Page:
The offensive line played much better with Love under center, surrendering a sack rate of only 2.1% after allowing a whopping 9.6% sack rate for Myers. But that hasn’t been enough to turn the season beyond .500 – so what about those turnovers? USU is 4-0 with a positive turnover margin and 0-3 with a negative one, but what about their 2-3 record with a neutral margin?
In losses to Colorado State and Boise State, the Aggies neither turned the ball over nor forced a turnover, but they got so thoroughly dominated by the passing game in the first half (a combined 29-of-36 for 398 and 4 TDs for Brett Rypien and Nick Stevens) that it didn’t matter.
In wins over Idaho State and Hawaii, their turnovers didn’t occur until the game was well in hand. The lone oddity was against Air Force, but how they did against a triple-option team isn’t really going to tell us much about how their defense will fare against NMSU’s air-heavy attack.
NMSU has an aggressive defense that seeks out sacks and turnovers and lives with the consequences of the occasions where the pressure doesn’t hit home. The defense’s four best performances featured 11 forced turnovers, a +4 turnover margin, and 21 sacks; their three worst performances featured four forced turnovers, a -7 turnover margin and one sack.
So, how does that all sum up? If you can shut down Utah State’s offense, and maybe get a turnover at an opportune time, you can beat them, as long as you don’t have a rash of turnovers yourself. If your passing offense can get off to a hot start, this offense is not incapable of catching up to a degree, but it isn’t really built for that.
Good thing the boys from Las Cruces have never had a game where they’ve turned it over six times, or three times in short succession.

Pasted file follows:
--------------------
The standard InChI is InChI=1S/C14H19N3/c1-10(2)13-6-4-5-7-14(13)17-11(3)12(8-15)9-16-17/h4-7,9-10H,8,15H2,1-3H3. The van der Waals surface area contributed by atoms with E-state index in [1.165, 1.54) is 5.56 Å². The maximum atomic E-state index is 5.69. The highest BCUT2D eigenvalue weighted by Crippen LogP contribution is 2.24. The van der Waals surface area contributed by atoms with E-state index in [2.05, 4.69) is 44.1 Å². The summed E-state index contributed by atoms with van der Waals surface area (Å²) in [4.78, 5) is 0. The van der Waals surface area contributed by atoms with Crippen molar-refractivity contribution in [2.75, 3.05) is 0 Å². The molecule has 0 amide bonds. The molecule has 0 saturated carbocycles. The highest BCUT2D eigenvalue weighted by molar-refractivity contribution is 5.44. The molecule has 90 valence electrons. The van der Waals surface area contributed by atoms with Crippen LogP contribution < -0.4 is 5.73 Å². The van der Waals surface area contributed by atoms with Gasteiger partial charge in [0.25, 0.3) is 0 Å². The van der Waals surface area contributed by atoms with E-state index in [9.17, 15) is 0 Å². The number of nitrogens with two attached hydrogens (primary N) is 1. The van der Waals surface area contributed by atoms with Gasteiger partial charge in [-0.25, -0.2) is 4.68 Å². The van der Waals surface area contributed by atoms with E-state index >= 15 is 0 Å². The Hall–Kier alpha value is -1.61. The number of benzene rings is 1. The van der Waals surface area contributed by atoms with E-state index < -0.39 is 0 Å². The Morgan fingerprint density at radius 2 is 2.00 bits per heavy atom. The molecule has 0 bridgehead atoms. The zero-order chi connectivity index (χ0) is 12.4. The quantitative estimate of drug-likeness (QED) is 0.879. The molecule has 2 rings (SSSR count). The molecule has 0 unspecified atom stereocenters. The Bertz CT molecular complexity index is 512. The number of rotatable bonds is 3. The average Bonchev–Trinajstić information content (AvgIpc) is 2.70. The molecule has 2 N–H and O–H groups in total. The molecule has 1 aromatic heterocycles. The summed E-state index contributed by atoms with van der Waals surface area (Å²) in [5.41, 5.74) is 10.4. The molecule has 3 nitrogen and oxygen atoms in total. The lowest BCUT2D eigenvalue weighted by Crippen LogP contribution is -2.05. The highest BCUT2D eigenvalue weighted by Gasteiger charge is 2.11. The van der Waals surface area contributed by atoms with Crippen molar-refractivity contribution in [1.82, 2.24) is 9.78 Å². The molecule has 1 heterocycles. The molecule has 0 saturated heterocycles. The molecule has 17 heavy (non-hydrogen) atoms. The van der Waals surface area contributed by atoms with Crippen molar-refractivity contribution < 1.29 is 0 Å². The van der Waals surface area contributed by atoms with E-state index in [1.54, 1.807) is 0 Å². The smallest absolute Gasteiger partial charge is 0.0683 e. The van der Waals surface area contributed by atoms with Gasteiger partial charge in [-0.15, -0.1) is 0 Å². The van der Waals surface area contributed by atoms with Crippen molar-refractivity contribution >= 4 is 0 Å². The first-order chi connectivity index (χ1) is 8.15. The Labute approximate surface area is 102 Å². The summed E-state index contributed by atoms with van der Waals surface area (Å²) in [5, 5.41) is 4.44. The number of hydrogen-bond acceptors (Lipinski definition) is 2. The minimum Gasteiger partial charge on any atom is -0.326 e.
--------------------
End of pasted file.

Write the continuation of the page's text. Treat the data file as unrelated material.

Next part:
New Mexico State’s matchup against Idaho’s third-string freshman quarterback is the only time the offense played poorly and they still won, and Texas State and New Mexico were the two instances where the defense wasn’t great, but the offense was good enough that it didn’t matter.
USU also has only had one game where their offense has played poorly and they still won (New Mexico had three turnovers in their first four drives), and two games where the defense played poorly and they still won; UNLV (turnovers on their last three possessions) and BYU (seven turnovers, two pick-sixes). This team plays well against bad teams and bad against good teams unless they get a run of turnovers.
Obviously the wrinkle we can’t account for is things that teams install just for this game, whether that’s a play they’ve practiced all year but haven’t had a reason to use, or a player they need to start grooming for next season. For New Mexico State, that could mean plenty of Jason Huntley’s explosiveness in the run game; for Utah State, that means perhaps a lot more touches for Gerold Bright, especially if Eltoro Allen doesn’t play.
As long as Tyler Rogers isn’t forcing throws and they can hold onto the ball (Utah State’s defense was second in the country with 15 fumble recoveries) long enough to build some early momentum, this one will be over quickly. Granted, we know that things are never simple for NMSU, but with an offense that is better at playing catchup and a defense that is better at generating pressure, I like the odds.
New Mexico State 31, Utah State 17